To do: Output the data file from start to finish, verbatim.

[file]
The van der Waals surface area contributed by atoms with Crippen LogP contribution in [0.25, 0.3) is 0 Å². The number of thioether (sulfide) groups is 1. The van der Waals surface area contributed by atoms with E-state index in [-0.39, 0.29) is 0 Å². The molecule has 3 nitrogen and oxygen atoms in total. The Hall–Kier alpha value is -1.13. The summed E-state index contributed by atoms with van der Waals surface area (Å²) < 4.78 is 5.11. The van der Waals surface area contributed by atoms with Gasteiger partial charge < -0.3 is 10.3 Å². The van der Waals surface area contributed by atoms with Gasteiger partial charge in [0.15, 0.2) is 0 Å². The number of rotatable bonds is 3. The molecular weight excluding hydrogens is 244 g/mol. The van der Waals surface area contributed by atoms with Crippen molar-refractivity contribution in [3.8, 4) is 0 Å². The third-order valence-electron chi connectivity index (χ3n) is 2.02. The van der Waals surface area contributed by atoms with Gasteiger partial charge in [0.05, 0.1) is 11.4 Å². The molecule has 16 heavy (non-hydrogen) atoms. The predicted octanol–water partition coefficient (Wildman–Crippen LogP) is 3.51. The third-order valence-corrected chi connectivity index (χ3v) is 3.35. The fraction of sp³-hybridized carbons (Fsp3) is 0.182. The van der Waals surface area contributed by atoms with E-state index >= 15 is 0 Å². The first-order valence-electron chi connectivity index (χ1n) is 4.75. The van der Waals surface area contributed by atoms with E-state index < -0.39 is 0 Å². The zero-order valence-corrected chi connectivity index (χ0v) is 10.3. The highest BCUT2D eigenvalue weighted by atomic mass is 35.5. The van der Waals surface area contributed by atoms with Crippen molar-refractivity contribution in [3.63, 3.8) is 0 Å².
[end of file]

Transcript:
The van der Waals surface area contributed by atoms with Crippen LogP contribution in [0.25, 0.3) is 0 Å². The number of thioether (sulfide) groups is 1. The van der Waals surface area contributed by atoms with E-state index in [-0.39, 0.29) is 0 Å². The molecule has 3 nitrogen and oxygen atoms in total. The Hall–Kier alpha value is -1.13. The summed E-state index contributed by atoms with van der Waals surface area (Å²) < 4.78 is 5.11. The van der Waals surface area contributed by atoms with Gasteiger partial charge < -0.3 is 10.3 Å². The van der Waals surface area contributed by atoms with Gasteiger partial charge in [0.15, 0.2) is 0 Å². The number of rotatable bonds is 3. The molecular weight excluding hydrogens is 244 g/mol. The van der Waals surface area contributed by atoms with Crippen molar-refractivity contribution in [3.8, 4) is 0 Å². The third-order valence-electron chi connectivity index (χ3n) is 2.02. The van der Waals surface area contributed by atoms with Gasteiger partial charge in [0.05, 0.1) is 11.4 Å². The molecule has 16 heavy (non-hydrogen) atoms. The predicted octanol–water partition coefficient (Wildman–Crippen LogP) is 3.51. The third-order valence-corrected chi connectivity index (χ3v) is 3.35. The fraction of sp³-hybridized carbons (Fsp3) is 0.182. The van der Waals surface area contributed by atoms with E-state index >= 15 is 0 Å². The first-order valence-electron chi connectivity index (χ1n) is 4.75. The van der Waals surface area contributed by atoms with E-state index < -0.39 is 0 Å². The zero-order valence-corrected chi connectivity index (χ0v) is 10.3. The highest BCUT2D eigenvalue weighted by atomic mass is 35.5. The van der Waals surface area contributed by atoms with Crippen molar-refractivity contribution in [3.63, 3.8) is 0 Å².